Rarely a week goes by without an invitation to lunch, or dinner or drinks - either that or my invitation to others in return. In the evenings I will generally be sitting in the new sunhouse watching the glorious sunsets over Loch Ewe and distant mountains and/or watching the TV - mostly programs I have recorded; almost invariably my favourite sports or (non-soap) drama, or a certain few virtual reality programs. I will be in bed by eleven, reading a book - possibly or the Arden edition of a Shakespeare play - or watching on my Kindle one or other of the Fawlty Towers episodes. For me these are an ever constant joy.

In June Mike and Gerry Hickey (my friends and landlords) and three of their more well-heeled friends did their customary car tour of Scotland. I always look forward to these very occasional visits. They are a window on a different world. I asked Mike what motor cars I might expect this time. (They put all five on a car transporter and have them driven up, having themselves flown Gatwick - Edinburgh.) His answer: my Lambourgini, an Aston, a Porche and two Ferraris! That Saturday the cavalcade arrived in a gutteral roar of high powered engines. After a brief look at the sunhouse extension we all repaired for lunch to the Aultbea Hotel. Mike invited me to get a lift; jump into my Lambourgini, Bryan. Unfortunately either the car was too low to the ground or my back had become too inflexible to get in it! I had to make do with a Ferrari for a lift. That was OK because, low to the ground as it also was, it had gull wing doors. Its driver asked me if I have a problem with speed. Good lord no, said I, I'm none of the fastest drivers around here. The next thing I all but blacked out under the G Force of a foot down Ferrari! After lunch they all roared off around Scotland's northcoast then down to Edinburgh and back to work in Kent on Monday.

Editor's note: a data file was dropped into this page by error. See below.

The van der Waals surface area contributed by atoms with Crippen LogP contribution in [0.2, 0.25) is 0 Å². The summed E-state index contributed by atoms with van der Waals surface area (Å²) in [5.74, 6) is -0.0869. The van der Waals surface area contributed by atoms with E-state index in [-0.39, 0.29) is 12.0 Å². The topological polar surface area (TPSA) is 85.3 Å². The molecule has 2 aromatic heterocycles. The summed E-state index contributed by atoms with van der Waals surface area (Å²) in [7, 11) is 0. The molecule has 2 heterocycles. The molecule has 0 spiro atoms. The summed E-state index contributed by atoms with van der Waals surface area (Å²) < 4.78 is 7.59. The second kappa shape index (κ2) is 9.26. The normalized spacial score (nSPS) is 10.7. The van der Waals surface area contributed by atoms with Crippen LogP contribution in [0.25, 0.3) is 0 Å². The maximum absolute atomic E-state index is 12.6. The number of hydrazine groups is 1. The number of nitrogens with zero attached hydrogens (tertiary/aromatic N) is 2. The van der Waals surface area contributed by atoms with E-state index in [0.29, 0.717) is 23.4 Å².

Mike had e-mailed me early in the year, inviting me to have a google on the twelfth century 'Ralthaldron Castle' near Dublin in Ireland. He had seen it come up for sale whilst on holiday in Australia and, after due diligence from afar, had bought it on line. He had said he would show me around it if I was OK to fly. You might expect that amidst a life as crowded as his, such a passing comment might be forgotten. Not a bit of it. Like most highly successful business men he has a marvellous mind for detail and would never renege on even a half promise. Soon I got the call; I am having my fiftyeth birthday party in the castle, 22nd August. Want to come? No sooner had I accepted, which was pretty well straight away, than came the rider: It's fancy dress obligatory; Game of Thrones or Medieval!  It was one of the very best birthday parties I can remember. I was met at Dublin Airport by Serena, Mike's personal assistant, and generally well looked after by her all weekend.